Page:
Digital Learning Initiative for Future Educators
In 2017, the North Carolina General Assembly recognized the need to expand the State’s commitment to digital learning to include a focus on professional development opportunities for faculty at the State’s Educator Preparation Programs (EPPs).    In the State’s FY ’18 budget, the legislature provided the NC Department of Public Instruction (DPI) with funds for a Digital Learning Initiative. DPI subsequently awarded a grant to NCICU to spearhead the initiative. NCICU implemented a workgroup with representatives from five of NCICU's 31 EPPs and named Denise Adams as director of the Digital Learning Initiative.

“Given the unique role and significant responsibility of North Carolina EPPs in preparing K-12 teachers in the digital age, it makes sense that the EPP faculty themselves should also be well-versed in digital learning,” Adams explained. “NCICU welcomed the opportunity to be involved in creating a professional development strategy for EPP faculty to help achieve this goal.”   Read more
We are in need of Saturday judges for the Ethics Bowl. If you can volunteer, contact Sandy Briscar at briscar@ncicu.org. Thanks!
NCICU President Hope Williams was recognized for seven years as Presiding Officer of the Council of Independent Colleges' State Councils at the group's annual meeting in Pittsburgh. Pictured with President Williams are CIC President Rich Ekman , Ned Moore , and Carol Schuler .
College Foundation of North
Carolina (CFNC) commissioned this
video about NCICU (as well as related videos from the other education sectors in NC).
The Independent College Fund of North Carolina
The advisory board of the Independent College Fund of North Carolina (ICFNC), a division of NCICU, met in October at Campbell University. ICFNC raises funds to provide student scholarship aid and enrichment programs.

The board was delighted to welcome two new members , Leigha Smith (top) of Wells Fargo and  Winnie Wiseman (bottom) of Dominion
Welcome our newest Business Affiliates!
EDC provides Owner’s Representation and Project Management services to institutional owners for the design and construction of their new and renovated facilities. Established in 1990 and based in Midlothian Virginia, EDC has delivered over four million square feet totaling over $600 million of higher education and research and development projects. EDC manages the entire project from preliminary programming and budgeting through construction and occupancy.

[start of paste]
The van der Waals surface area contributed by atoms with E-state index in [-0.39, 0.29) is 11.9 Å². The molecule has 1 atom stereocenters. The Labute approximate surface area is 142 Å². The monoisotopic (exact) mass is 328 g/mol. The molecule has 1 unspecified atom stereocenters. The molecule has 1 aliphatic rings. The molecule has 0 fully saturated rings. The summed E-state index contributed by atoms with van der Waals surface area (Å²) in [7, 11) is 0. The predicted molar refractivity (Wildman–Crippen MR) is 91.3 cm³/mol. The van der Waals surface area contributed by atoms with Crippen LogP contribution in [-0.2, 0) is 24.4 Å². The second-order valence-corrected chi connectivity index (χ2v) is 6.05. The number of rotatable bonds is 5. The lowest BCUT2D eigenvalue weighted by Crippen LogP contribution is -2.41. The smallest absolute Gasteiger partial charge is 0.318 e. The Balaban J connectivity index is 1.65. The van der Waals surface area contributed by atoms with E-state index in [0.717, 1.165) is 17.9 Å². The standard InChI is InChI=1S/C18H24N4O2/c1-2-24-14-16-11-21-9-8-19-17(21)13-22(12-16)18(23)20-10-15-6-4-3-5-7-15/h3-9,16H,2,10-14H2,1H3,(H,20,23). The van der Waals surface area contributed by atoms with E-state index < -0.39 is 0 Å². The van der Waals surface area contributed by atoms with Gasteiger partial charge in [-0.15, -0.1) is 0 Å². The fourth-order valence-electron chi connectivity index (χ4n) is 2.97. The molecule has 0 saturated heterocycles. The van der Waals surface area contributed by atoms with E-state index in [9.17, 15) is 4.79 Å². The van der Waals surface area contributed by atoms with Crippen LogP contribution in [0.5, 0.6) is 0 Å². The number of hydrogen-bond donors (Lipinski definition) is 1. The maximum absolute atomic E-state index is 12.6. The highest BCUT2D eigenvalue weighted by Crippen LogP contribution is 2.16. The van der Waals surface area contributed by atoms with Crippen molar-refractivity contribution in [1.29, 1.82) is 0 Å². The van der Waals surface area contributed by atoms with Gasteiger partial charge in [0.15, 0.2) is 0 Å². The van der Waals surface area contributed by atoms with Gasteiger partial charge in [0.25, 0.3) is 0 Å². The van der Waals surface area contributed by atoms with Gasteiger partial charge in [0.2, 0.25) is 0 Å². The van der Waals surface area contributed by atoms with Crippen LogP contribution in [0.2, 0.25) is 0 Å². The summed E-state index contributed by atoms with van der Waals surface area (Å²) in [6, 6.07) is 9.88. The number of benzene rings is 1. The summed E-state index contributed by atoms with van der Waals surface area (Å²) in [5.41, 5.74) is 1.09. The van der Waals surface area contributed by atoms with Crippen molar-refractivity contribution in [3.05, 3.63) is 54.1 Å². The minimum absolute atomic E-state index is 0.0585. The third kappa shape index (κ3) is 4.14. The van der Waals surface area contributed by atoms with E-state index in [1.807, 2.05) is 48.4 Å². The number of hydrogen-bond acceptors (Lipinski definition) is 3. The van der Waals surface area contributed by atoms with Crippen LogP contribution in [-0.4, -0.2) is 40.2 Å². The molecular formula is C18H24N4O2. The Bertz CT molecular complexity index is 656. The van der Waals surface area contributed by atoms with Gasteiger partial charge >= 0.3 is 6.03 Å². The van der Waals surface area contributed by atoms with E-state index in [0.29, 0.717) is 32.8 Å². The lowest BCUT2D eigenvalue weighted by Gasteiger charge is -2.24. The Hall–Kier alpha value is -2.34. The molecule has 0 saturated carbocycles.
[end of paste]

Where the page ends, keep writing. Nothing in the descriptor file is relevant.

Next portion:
Jenzabar’s mission is to support education by enabling institutions of higher education to thrive, grow, and achieve student success. We help our clients align their technology solutions with their unique missions and goals—to generate the maximum return on their technology investments. Across the entire institution, our software and services enable our clients to deliver on the promise of higher education.
Elinvar is an executive search firm based in Raleigh, that has a track record of success in serving NC higher education institutions. The firm is also a long-time supporter of NCICU, serving on the ICFNC board and supporting the scholarship program as well as the Ethics Bowl. The Elinvar team includes a group of consultants with experience working in higher education as well as serving higher education clients.
NCICU Promotes Undergraduate Research
Each year, NCICU and the UNC System sponsor a symposium to showcase NC undergraduate student research and creative work. The State of North Carolina Undergraduate Research and Creativity Symposium (SNCURCS) provides undergraduate scholars in all fields a forum to share the results of their work through posters, presentations, performances, and works of art. More than 800 students participated in the event which was held this year on November 23 at Duke University and was co-hosted by the NC School of Science and Math.

Eight students from North Carolina Independent Colleges and Universities (NCICU) were awarded stipends to support the research they showcased at the symposium. In addition, two students from NCICU campuses were among five who have received the symposium’s highest honor, the 2019-20 Barthalmus Research Award – a monetary award given to a sophomore. George T. Barthalmus was the driving force behind the creation of the State of North Carolina Undergraduate Research and Creativity Symposium.